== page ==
After being tied up in litigation for more than three months, the city and MTA’s plan to turn 14th Street into a busway is ready to roll Thursday.
Department of Transportation Commissioner Polly Trottenberg said she felt confident the 18-month pilot program will go smoothly — and could even be a preview of how traffic patterns shift when congestion pricing comes to Manhattan.
“This is a little bit of trial … of what might see when we implement congestion pricing in New York City,” Trottenberg said during a briefing near Union Square Wednesday.
Only buses and trucks will be able to make through trips between Ninth and Third avenues — between 6 a.m. and 10 p.m. — in an attempt to speed up bus service beginning Thursday morning. Automated enforcement cameras are being placed on buses and at each street corner and the police department will have traffic agents and officers out in full force — though summonses won’t start until after a 60-day grace period.
“The message is loud and clear: stay out of our bus lanes and out of our busway,” said Craig Cipriano, the senior vice president of MTA’s New York City Transit.
Bus ridership has plummeted by about 30% over the last five years — part of a larger trend in city transit trip declines — dropping from about 37,000 daily riders to about 27,000.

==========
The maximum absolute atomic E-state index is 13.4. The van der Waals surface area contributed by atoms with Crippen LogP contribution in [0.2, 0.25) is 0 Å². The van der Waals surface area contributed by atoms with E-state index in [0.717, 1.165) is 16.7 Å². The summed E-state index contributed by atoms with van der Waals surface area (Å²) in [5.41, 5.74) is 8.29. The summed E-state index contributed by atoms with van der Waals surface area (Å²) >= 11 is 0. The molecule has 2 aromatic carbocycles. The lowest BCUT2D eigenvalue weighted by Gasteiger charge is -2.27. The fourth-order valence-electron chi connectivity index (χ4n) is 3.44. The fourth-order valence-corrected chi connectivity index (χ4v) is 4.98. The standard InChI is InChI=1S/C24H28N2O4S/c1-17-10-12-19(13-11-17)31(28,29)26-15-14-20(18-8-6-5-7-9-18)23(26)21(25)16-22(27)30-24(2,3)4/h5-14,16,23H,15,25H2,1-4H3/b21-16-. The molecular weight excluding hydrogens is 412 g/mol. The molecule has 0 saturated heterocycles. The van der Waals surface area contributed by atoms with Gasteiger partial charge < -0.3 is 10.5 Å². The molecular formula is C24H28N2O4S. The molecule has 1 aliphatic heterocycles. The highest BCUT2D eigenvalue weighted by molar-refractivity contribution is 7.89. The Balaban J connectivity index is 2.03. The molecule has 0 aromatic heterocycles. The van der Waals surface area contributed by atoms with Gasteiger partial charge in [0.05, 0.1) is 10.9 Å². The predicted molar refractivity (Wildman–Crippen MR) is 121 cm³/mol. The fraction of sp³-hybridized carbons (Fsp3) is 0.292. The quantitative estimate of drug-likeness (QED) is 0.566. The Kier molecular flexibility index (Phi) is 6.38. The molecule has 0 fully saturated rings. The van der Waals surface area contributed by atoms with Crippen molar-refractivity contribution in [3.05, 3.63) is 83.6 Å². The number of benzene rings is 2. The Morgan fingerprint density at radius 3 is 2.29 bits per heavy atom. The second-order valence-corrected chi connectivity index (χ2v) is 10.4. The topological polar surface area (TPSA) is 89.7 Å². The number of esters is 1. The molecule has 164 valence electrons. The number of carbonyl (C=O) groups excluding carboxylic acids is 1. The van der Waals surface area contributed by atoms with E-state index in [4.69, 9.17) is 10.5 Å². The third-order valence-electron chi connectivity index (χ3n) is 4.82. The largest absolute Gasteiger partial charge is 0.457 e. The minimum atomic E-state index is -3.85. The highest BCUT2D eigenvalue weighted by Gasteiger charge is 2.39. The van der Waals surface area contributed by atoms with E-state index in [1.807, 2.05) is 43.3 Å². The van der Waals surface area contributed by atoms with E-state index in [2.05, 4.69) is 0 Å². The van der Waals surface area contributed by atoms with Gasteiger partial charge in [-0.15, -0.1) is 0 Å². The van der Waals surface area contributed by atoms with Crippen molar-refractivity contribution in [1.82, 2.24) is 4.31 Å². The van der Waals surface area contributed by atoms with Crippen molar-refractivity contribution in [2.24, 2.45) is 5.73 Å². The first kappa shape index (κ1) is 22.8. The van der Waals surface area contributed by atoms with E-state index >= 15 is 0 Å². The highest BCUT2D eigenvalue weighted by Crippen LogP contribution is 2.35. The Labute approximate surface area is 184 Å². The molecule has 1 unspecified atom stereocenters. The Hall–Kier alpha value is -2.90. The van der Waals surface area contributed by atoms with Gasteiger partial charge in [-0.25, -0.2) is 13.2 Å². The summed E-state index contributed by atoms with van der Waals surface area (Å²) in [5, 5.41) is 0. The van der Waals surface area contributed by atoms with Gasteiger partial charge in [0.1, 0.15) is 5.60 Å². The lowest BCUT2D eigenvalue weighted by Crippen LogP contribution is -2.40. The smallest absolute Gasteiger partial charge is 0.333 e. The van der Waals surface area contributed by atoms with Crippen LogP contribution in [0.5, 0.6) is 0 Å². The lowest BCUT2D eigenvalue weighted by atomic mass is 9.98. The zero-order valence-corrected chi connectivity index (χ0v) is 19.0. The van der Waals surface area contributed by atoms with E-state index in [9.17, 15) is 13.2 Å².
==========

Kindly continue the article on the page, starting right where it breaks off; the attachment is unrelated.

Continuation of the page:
The new busway is expected to save riders an average of five minutes per trip.
A collection of block associations, led by local resident and attorney Arthur Schwartz, brought a suit against the city to fight the implementation of the busway as well as two related bike lanes installed on nearby streets. The groups have argued that the busway would destroy the historic nature of the neighborhoods around 14th Street and push a dangerous volume of traffic onto nearby side streets.
Trottenberg brushed off the concern, citing the 14th Street busway’s inspiration: King Street in Toronto, Canada.
“We see in other cities that the traffic sort of spreads itself out across the grid,” Trottenberg added.
Trottenberg said that the city would monitor the impact over the course of the 18-month pilot, noting that the project includes just an eight-block stretch of busway.
“In the grand scheme, compared to what other cities are doing, it’s still something pretty manageable in terms of scale,” Trottenberg said.
The busway was born out of the prospect of the L train shutdown, when advocates pushed the city to more ambitiously re-imagine the street running above the subway line to more efficiently move people.
“We are in the cusp of a climate crisis; we’re in the middle of a congestion crisis,” said Tom DeVito, director of advocacy at Transportation Alternatives, a nonprofit that pushed a new design for the street. “Our transportation systems are facing stresses … we’re going to need to see more projects like this going into the future.”